July 12, 2021
On 1st July, Rishi Sunak delivered his annual Mansion House Speech to young people working in finance. Sunak announced he would not increase the 8% surcharge on bank profits in line with the proposed higher level of corporation tax – despite the fact that banks continued to profit during the coronavirus pandemic. The favourable treatment Rishi Sunak is giving to the financial sector reinforces the cosy relationship between big finance and government.
Earlier this month, former Chancellor and ex-banker Sajid Javid replaced Matt Hancock as Health Secretary. Amongst various corporate posts, Javid was paid £150,000 a year as a ‘private consultant’ to JP Morgan in 2020 – a major investment firm with vested interests in private healthcare provisions. This poses significant danger for public health infrastructure in the UK, as the former Chancellor has expressed interest in privatising the NHS.
In September, we responded to Javid’s JP Morgan appointment – highlighting the fact that he is one of many other politicians who have held prominent advisory positions in finance, including Rishi Sunak (Goldman Sachs), Tony Blair (JP Morgan) and George Osbourne (BlackRock).
The fact that so many senior and powerful government ministers have such strong links to the finance sector, puts in jeopardy the economic reforms we so urgently need.
Sunak’s preferential treatment of the banking sector comes as no surprise then, as he gives highly profitable banks a free pass in the name of creating a so-called “competitive”, deregulated City of London after Brexit. But the costs and missed opportunity of this decision are huge.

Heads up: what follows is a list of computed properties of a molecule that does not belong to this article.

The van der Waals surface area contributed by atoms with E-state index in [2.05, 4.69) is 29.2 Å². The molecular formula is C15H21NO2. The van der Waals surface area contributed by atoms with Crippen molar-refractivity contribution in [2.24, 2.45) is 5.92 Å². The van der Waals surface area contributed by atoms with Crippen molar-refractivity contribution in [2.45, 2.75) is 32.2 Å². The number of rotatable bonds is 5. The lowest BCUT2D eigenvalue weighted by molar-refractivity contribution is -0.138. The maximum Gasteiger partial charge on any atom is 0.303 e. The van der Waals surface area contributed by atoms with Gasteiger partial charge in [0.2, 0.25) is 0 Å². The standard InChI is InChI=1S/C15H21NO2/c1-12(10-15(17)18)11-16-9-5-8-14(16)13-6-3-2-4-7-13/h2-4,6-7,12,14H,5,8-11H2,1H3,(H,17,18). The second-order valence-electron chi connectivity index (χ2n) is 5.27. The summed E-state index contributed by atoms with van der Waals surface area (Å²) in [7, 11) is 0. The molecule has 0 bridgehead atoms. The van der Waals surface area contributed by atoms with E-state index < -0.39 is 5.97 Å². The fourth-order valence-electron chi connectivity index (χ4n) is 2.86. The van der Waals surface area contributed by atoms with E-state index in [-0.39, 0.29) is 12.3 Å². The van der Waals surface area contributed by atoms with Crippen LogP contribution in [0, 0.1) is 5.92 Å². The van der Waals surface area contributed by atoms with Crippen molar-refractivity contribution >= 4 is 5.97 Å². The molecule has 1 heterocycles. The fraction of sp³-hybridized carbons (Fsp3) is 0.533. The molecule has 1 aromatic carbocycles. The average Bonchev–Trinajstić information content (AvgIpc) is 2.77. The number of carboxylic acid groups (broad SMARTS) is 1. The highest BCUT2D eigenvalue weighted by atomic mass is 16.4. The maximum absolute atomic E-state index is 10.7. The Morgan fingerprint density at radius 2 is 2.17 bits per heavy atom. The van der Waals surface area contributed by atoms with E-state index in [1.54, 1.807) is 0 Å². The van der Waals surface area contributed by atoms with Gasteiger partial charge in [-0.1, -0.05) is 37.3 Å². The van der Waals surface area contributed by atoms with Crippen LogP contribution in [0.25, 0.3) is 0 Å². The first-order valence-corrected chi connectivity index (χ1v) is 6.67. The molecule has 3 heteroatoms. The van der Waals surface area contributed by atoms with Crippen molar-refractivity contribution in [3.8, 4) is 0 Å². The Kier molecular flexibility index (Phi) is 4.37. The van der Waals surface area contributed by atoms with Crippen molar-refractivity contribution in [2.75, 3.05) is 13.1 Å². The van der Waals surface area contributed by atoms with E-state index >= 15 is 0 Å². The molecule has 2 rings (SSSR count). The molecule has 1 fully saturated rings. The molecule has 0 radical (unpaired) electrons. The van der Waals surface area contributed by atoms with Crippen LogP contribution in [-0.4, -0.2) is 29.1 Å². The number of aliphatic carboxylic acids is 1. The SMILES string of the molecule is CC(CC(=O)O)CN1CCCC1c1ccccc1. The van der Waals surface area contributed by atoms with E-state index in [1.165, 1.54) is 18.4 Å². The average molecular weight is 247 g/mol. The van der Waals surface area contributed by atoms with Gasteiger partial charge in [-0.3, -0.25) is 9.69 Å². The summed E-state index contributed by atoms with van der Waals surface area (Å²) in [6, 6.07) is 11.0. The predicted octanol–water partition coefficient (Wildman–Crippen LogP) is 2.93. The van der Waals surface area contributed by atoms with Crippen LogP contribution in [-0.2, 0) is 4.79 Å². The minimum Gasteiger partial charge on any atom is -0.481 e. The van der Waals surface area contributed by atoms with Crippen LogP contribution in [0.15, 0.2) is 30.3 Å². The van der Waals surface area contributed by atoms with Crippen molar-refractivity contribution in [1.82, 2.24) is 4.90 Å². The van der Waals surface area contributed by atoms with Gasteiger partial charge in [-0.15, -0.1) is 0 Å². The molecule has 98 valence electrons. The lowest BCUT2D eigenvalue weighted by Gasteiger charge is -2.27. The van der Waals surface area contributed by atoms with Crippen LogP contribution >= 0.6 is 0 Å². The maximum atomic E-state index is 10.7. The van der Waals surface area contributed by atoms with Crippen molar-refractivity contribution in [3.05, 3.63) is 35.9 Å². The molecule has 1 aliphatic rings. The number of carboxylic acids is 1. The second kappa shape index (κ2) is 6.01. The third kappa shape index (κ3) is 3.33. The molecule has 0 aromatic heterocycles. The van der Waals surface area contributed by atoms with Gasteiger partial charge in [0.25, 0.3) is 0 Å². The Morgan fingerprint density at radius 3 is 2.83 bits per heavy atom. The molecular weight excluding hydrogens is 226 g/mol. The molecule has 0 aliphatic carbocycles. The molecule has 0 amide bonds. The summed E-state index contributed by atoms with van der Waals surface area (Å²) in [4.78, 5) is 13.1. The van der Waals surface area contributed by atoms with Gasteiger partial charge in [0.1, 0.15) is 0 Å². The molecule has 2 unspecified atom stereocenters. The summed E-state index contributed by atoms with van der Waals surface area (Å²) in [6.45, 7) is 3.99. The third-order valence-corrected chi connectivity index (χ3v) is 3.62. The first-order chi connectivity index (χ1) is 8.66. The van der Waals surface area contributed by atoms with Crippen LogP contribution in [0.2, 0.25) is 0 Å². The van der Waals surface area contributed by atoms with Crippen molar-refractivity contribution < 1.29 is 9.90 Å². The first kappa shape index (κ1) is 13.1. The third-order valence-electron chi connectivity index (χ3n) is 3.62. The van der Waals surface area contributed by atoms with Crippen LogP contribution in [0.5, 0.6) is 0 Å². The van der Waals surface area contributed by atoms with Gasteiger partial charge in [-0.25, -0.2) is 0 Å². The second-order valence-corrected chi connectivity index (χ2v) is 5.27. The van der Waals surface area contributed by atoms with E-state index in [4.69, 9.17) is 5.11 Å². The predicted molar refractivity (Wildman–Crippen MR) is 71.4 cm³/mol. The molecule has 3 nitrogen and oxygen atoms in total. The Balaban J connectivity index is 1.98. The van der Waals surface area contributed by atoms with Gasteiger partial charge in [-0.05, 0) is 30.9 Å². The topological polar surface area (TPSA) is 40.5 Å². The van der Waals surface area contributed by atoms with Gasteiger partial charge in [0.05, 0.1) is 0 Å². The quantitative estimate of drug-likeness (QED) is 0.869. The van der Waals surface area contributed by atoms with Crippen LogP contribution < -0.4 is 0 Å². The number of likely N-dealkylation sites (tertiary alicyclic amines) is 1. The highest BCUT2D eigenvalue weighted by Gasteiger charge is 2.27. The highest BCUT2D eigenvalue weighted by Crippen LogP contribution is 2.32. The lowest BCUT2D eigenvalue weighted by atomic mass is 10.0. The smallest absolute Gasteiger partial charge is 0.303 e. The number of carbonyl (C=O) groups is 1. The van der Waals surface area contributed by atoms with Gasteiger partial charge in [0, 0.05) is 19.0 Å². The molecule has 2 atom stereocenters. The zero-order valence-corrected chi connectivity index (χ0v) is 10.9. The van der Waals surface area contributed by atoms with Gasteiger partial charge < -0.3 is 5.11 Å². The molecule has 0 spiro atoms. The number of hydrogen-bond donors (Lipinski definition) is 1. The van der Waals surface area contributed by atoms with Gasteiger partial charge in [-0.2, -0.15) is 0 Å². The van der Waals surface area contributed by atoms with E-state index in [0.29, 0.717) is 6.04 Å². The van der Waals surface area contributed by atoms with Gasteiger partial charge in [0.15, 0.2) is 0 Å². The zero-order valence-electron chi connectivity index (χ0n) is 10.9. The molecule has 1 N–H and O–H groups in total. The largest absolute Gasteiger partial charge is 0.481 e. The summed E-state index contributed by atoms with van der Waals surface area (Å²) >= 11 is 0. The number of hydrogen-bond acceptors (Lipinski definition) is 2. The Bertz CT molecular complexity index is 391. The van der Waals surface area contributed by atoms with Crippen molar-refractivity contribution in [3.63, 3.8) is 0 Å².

Whilst households across the country are struggling to make ends meet, bank profits are soaring. Barclays earned a whopping £611m between July and September 2020 whilst HSBC and Lloyds pocketed over £1bn each. A fair marginal tax rate to recover a greater share of these profits could raise funding for much-needed public infrastructure and green investment to kick-start the transition to a sustainable economy.
Time and time again, the government falls back on false rhetoric by denying the existence of the ‘magic money tree’ whilst reiterating the importance of paying off the deficit. But at every turn, they fail to implement policies that could rectify this and redistribute wealth to ordinary people. Despite the government’s promise to “level up”, politicians like Sunak seem unwilling to make banks, corporations and landlords pay their fair share.
Sunak’s preferential treatment of the banks rings alarm bells particularly as the COP26 climate summit in Glasgow is fast approaching. How can we possibly take the government’s commitments to tackle climate change seriously whilst they continue to offer tax incentives to carbon-intensive industries and the banks who fund them?
We cannot ignore the hypocrisy and the empty platitudes consistently peddled by the government. Sunak’s speech serves as a reminder of who’s interests the government is really working for – and it’s certainly not the British public.
This is why it’s more important now than ever to come together to dismantle the system that rewards wealth, status and privilege and build one that works for all. This will involve urgent systemic reforms to close the revolving door and ensure vested interests have no influence within government policy.